Up until the Indian authorities started panicking about the ‘Blue Whale’ challenge, there was a total absence of a public policy response to this ‘epidemic’ of suicides.
September 10 is World Suicide Prevention Day. For the past few weeks, there has been a media frenzy around the ‘Blue Whale’ challenge, with friendly journalists asking for a quote and policymakers asking for advice. ‘Blue Whale’ is an internet game consisting of a series of tasks assigned to players by administrators during a 50-day period, with the final challenge requiring the player to commit suicide. There have been media reports of suicides by young children from different states including Rajasthan, Madhya Pradesh and Tamil Nadu.
But policymakers are not waiting for advice from public mental health professionals like me before they do something. The Ministry of Electronics and Information Technology has asked Facebook, Google, Microsoft and others to immediately remove any links to ‘Blue Whale’. The National Commission for Protection of Child Rights (NCPCR) has urged parents and teachers to keep a ‘close watch’ on children exhibiting ‘abnormal or erratic’ behaviour. The Delhi high court, expressing concern over children committing suicide while playing the online game, admitted a petition seeking a ban on it. Gujarat chief minister Vijay Rupani has said his government will create a law to ban it.
It is obvious that ‘Blue Whale’ has got everyone – from chief ministers to judges and even seasoned reporters – extremely worried. Should we be glad that policymakers are for once being proactive and doing something quickly?
It is difficult to say with certainty how many suicides of children have been linked to ‘Blue Whale’ till now. A report in the Hindu on September 2 says that there have been at least three reported suicides in India among youth who were playing or had searched for the game online. The NCPCR advisory says that six children have taken their lives playing the game in a span of two weeks. The media has termed this an ‘epidemic’ and has whipped up a frenzy that has got parents across the country worried. Every life lost, especially that of a child, is a personal tragedy and a loss for society, but it is important to not lose perspective.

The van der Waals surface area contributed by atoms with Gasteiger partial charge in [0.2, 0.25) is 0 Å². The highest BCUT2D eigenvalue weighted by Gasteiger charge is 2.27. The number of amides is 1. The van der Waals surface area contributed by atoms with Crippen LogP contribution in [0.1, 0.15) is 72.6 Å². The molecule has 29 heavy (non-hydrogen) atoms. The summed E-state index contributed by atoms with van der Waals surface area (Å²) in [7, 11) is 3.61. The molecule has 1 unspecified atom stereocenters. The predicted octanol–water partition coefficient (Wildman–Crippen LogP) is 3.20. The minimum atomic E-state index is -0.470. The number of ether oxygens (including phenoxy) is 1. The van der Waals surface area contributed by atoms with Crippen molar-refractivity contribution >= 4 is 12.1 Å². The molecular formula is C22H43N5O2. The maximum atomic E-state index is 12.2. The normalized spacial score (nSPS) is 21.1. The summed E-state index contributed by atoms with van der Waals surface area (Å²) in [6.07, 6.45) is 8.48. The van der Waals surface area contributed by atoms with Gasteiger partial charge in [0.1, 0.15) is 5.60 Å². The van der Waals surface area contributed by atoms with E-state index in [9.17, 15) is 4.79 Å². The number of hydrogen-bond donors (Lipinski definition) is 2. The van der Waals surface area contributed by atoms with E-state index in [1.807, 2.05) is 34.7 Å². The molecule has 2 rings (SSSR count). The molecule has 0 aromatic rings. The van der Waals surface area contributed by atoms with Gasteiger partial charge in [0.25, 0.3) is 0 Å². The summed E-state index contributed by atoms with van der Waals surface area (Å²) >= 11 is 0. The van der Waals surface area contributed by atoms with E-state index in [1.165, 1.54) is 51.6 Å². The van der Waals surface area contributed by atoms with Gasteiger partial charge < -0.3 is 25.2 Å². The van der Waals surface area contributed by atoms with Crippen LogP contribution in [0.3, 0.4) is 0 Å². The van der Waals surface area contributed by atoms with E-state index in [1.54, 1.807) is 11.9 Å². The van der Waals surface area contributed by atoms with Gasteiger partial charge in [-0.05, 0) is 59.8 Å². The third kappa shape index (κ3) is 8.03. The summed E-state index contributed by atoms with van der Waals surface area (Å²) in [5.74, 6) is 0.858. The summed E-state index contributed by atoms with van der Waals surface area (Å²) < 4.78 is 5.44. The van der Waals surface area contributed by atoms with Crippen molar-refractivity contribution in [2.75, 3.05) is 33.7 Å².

The Million Death study published in 2012 estimated that nearly 5300 children aged 0-14 years kill themselves each year in India – approximately 100 children a week. Nearly 85,000 men and women aged 15-29 years kill themselves each year. That is another 1600 young people killing themselves every week. Remember, this has been going on for years. We should be asking why media and policymakers only woke up to the suicides of children in the last few weeks. Suicide is the number one cause of death among young women aged 15-29 years, ahead of the maternal death. To put it simply, more young women in India are dying of suicide than during childbirth.
Up until the authorities started panicking about the ‘Blue Whale’, there was a total absence of a public policy response to this ‘epidemic’ of suicides. A knee jerk response to the ‘Blue Whale’ situation is no substitute for a comprehensive well-thought-out policy to prevent suicides. The World Health Organization (WHO) recommends that every country should have a national suicide prevention strategy. One in every four suicides in the world take place in India. Yet, we do not have a national strategy on suicides. This is quite paradoxical because India has some of the world’s best suicide experts who have extensively researched suicide prevention.